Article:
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I'm not seeing many references here. As the 20th Century was coming to a close, a think tank called Project for the New American Century was founded in 1997. The title says it all. The most powerful country on earth had to keep that power and made plans regarding how to do that. Since antiquity, you had to be better armed than your enemies. You had to have a presence in key areas for defense and rapid deployment. If you lacked the manpower then you needed weapon systems to make up for it. Advanced systems.

China is a big threat now because it was funded by American business dollars. The price of oil is based on the dollar. Communist China? Peking? Anyone remember? Now it is a money-making machine for American business because labor is paid less and they are not employees.
 

uk 75

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In the same way as the UK and US are tied together in more ways (mainly to do with London and New York) than most people realise, China and the US are now inextricably linked across the Pacific.
Money talks louder than Politics. As History is largely focussed on clashes of ideas and politics maybe it is nearly over.
 

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Not so fast. My maxim is that military technology is at least 10 years farther than what is known by the public. Yes, the U.S. and England are in a special relationship, with London and New York as the focus. War has always been about land and resources. The U.S. has known since the early 1950s that a nuclear war is not winnable. So the current thinking calls for 'low-intensity conflicts.' Anything short of nuclear war.
 

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Fukuyama followed up a few years later with a book called Our Posthuman Future:

... he qualified his original "end of history" thesis, arguing that since biotechnology increasingly allows humans to control their own evolution, it may allow humans to alter human nature, thereby putting liberal democracy at risk. One possible outcome could be that an altered human nature could end in radical inequality. He is a fierce enemy of transhumanism, an intellectual movement asserting that posthumanity is a desirable goal. (Wikipedia)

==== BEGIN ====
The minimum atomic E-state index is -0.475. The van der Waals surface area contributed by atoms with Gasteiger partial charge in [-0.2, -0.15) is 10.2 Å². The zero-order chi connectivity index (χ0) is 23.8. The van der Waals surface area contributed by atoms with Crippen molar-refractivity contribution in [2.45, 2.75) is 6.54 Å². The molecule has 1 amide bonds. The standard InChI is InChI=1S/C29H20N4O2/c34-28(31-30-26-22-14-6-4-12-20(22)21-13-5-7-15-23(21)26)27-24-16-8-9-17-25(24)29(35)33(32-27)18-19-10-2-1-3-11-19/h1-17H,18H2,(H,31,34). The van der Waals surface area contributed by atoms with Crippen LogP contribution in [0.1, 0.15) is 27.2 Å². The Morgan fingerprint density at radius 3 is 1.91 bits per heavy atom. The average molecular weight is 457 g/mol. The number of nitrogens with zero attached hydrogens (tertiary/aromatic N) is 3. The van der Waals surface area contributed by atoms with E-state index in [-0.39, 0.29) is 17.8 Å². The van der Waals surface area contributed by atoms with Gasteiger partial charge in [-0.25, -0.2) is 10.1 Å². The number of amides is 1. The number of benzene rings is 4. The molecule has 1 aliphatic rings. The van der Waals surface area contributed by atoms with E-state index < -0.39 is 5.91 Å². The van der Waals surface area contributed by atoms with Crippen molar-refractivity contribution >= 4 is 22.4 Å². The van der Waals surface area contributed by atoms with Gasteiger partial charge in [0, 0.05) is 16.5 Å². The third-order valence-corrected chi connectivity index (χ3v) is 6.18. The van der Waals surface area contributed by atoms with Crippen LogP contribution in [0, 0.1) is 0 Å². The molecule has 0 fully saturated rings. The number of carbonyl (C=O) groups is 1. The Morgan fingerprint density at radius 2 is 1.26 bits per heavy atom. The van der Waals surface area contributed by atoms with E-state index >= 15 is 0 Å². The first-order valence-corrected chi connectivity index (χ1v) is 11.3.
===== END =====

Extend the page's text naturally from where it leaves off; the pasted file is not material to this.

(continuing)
A kind of admission that his Last Man is rather like the Dali painting, 'Sleep'. Knock away its crutches and it'll fall down. Also circular reasoning: 'it can't be allowed to happen because then I'd be wrong!' We can't know what the needs and priorities of a posthuman nature would be. Hari Seldon he ain't.
 

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edwest2

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I'm not sure where to start. Post-human or transhumanism is a dead end. Let's say they could grow wings on a person. There would be no innate instinct to control them. Also, to work effectively, muscles would need to be added along with veins and nerves. It might look interesting but practical? No.

Racial inequality? What nonsense. The fear is that enhanced humans might displace average people. If they are smarter and stronger than most, etc.

Alter human nature? More nonsense. Alter it to what? Or is that just another way of saying brainwashing?
 

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Hubris is hubris, whether someone proclaiming a 1,000 year Empire, the triumph of a pet doctrine or the end of history itself (whatever the hell that means, had Fukuyama been an historian he might have steered away from such catchphrases, might sound cool on a grant application but its intellectual bollocks) and hubris is always going to get pricked or shattered in the end.
 

Rhinocrates

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I'm not sure where to start. Post-human or transhumanism is a dead end. Let's say they could grow wings on a person. There would be no innate instinct to control them. Also, to work effectively, muscles would need to be added along with veins and nerves. It might look interesting but practical? No.

Racial inequality? What nonsense. The fear is that enhanced humans might displace average people. If they are smarter and stronger than most, etc.

Alter human nature? More nonsense. Alter it to what? Or is that just another way of saying brainwashing?
Some people are likely to pursue the equivalent of things like wings but as you say, that'd be a dead end. In the real world it's more likely to be the accumulation of incremental changes - metabolic enhancements and tailored microbiomes to allow, say, more efficient digestion or some savant-like abilities, or playing about with epigenetics.